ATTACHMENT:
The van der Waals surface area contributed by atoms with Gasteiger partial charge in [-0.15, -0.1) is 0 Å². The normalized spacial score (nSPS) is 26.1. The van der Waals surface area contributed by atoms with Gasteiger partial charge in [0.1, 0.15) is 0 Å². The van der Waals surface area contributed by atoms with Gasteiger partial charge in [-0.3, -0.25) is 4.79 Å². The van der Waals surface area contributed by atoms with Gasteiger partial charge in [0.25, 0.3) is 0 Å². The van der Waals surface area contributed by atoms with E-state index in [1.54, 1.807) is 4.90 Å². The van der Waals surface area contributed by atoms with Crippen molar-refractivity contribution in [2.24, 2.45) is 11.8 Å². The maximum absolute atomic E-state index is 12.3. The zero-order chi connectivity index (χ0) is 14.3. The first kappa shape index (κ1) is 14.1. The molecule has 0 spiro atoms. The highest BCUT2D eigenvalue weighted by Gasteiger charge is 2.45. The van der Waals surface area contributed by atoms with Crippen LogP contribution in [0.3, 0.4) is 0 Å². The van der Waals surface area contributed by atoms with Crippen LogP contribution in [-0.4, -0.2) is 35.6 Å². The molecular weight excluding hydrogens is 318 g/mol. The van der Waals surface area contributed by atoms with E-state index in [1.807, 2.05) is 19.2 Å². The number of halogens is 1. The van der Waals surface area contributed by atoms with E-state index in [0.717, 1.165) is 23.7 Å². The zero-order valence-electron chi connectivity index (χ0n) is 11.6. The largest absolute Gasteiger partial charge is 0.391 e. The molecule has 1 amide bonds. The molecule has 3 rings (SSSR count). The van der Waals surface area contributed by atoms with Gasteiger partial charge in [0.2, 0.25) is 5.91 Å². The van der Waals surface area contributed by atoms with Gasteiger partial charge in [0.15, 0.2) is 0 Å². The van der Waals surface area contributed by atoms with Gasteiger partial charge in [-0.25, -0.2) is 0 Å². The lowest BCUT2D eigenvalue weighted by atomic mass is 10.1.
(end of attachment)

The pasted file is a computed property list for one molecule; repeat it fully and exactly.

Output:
The van der Waals surface area contributed by atoms with Gasteiger partial charge in [-0.15, -0.1) is 0 Å². The normalized spacial score (nSPS) is 26.1. The van der Waals surface area contributed by atoms with Gasteiger partial charge in [0.1, 0.15) is 0 Å². The van der Waals surface area contributed by atoms with Gasteiger partial charge in [-0.3, -0.25) is 4.79 Å². The van der Waals surface area contributed by atoms with Gasteiger partial charge in [0.25, 0.3) is 0 Å². The van der Waals surface area contributed by atoms with E-state index in [1.54, 1.807) is 4.90 Å². The van der Waals surface area contributed by atoms with Crippen molar-refractivity contribution in [2.24, 2.45) is 11.8 Å². The maximum absolute atomic E-state index is 12.3. The zero-order chi connectivity index (χ0) is 14.3. The first kappa shape index (κ1) is 14.1. The molecule has 0 spiro atoms. The highest BCUT2D eigenvalue weighted by Gasteiger charge is 2.45. The van der Waals surface area contributed by atoms with Crippen LogP contribution in [0.3, 0.4) is 0 Å². The van der Waals surface area contributed by atoms with Crippen LogP contribution in [-0.4, -0.2) is 35.6 Å². The molecular weight excluding hydrogens is 318 g/mol. The van der Waals surface area contributed by atoms with E-state index in [1.807, 2.05) is 19.2 Å². The number of halogens is 1. The van der Waals surface area contributed by atoms with E-state index in [0.717, 1.165) is 23.7 Å². The zero-order valence-electron chi connectivity index (χ0n) is 11.6. The largest absolute Gasteiger partial charge is 0.391 e. The molecule has 1 amide bonds. The molecule has 3 rings (SSSR count). The van der Waals surface area contributed by atoms with Gasteiger partial charge in [0.2, 0.25) is 5.91 Å². The van der Waals surface area contributed by atoms with Gasteiger partial charge in [0.15, 0.2) is 0 Å². The van der Waals surface area contributed by atoms with Gasteiger partial charge in [-0.25, -0.2) is 0 Å². The lowest BCUT2D eigenvalue weighted by atomic mass is 10.1.